GR Police have a successful bicycle registration drive

Photo by Daniel Jackovino From left, GRPD Officer Chris Grogan, unidentified resident, and Detective Mike Medico, at headquarters for a bicycle registration.
Photo by Daniel Jackovino
From left, GRPD Officer Chris Grogan, unidentified resident, and Detective Mike Medico, at headquarters for a bicycle registration.

GLEN RIDGE, NJ — The Glen Ridge Police Department hosted a bicycle registration session in a driveway at police headquarters, on Friday, July 29. The effort to register bikes began June 1 and so far, 42 residents and commuters who bike to the Glen Ridge train station have registered, according to Detective Michael Medico, of the juvenile division. Medico was assisted by Officer Chris Grogan in providing information at the registration.

To register a bike, the police want the serial number of the bike, its value, location of purchase, distinguishing marks and color. The GRPD takes a photograph of the bike and puts a numbered sticker on it.

“People on bicycles are subject to all motor-vehicle laws,” Grogan said. “A bike’s serial number will be run. A lot of bikes are ditched, maybe joy ridden and dropped.”

He said a few bicycles are stolen in the borough each year. Last summer, two suspects were arrested trying to make off with a bike at the train station. They were caught in the act. And Grogan said that although some security locks are better than others, every lock can be broken into and cables can be cut.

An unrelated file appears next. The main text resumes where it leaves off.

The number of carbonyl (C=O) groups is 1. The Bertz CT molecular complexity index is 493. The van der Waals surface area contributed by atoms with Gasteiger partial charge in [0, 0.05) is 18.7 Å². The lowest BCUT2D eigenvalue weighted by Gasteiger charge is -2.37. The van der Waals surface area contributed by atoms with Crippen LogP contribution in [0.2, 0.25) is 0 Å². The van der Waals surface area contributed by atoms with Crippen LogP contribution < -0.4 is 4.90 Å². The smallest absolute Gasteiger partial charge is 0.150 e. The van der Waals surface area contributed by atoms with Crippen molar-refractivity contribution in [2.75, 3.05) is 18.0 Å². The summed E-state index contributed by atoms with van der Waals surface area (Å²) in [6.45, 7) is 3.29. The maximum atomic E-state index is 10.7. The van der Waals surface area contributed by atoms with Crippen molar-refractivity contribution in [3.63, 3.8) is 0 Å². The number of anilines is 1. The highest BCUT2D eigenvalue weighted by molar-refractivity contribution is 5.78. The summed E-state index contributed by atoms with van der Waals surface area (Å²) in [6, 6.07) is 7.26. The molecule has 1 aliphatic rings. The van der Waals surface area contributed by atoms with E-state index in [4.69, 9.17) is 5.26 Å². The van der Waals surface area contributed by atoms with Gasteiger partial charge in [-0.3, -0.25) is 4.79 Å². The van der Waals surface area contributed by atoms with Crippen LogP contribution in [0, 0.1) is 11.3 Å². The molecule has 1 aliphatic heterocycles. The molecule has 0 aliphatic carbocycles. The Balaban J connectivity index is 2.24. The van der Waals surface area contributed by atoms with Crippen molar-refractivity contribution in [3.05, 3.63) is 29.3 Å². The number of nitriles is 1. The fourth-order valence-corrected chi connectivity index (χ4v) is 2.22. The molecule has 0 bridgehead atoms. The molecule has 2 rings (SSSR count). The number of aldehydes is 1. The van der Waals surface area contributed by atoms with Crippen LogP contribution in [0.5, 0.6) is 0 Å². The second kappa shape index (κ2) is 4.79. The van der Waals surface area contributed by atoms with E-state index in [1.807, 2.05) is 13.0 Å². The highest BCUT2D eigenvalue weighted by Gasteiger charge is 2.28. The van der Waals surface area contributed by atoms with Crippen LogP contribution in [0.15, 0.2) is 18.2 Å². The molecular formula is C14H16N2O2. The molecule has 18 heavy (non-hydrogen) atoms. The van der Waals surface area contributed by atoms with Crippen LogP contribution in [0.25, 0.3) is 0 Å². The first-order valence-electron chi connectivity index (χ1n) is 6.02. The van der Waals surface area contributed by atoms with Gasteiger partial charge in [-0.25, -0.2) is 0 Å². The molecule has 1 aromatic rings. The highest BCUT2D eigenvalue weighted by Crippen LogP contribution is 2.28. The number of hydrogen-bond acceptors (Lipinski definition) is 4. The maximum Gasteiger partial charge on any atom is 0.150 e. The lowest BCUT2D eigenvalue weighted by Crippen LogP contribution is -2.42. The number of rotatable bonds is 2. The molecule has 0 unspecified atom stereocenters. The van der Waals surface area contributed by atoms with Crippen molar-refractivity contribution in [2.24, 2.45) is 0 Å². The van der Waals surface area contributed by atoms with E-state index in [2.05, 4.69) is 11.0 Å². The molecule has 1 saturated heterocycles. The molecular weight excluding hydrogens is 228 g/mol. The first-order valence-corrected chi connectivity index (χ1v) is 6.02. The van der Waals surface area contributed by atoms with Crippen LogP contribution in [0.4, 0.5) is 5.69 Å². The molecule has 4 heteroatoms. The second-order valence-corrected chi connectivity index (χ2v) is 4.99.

The GRPD also provided a bike-safety pamphlet at the registration. Its information on state statutes was minimal but it did provide advice: wear bright colors and reflective clothing; no loose clothing and keep sneakers tied.

Additional advice included mounting a bell or mirror to handlebars, and if a person is under the age of 10, ride on the sidewalk.

NJ law, however, requires a bike to be equipped with a bell or warning signal audible to 100 feet. It is also the law that a parent may be held responsible for their child’s traffic violations. And in NJ, bike riders under the age of 17 must wear a helmet.

“A person can register their bike at anytime,” Medico said. “But the next registration set-up has not been scheduled yet.”

He said bicycle racks are located at the train station, the community pool and the high school.

COMMENTS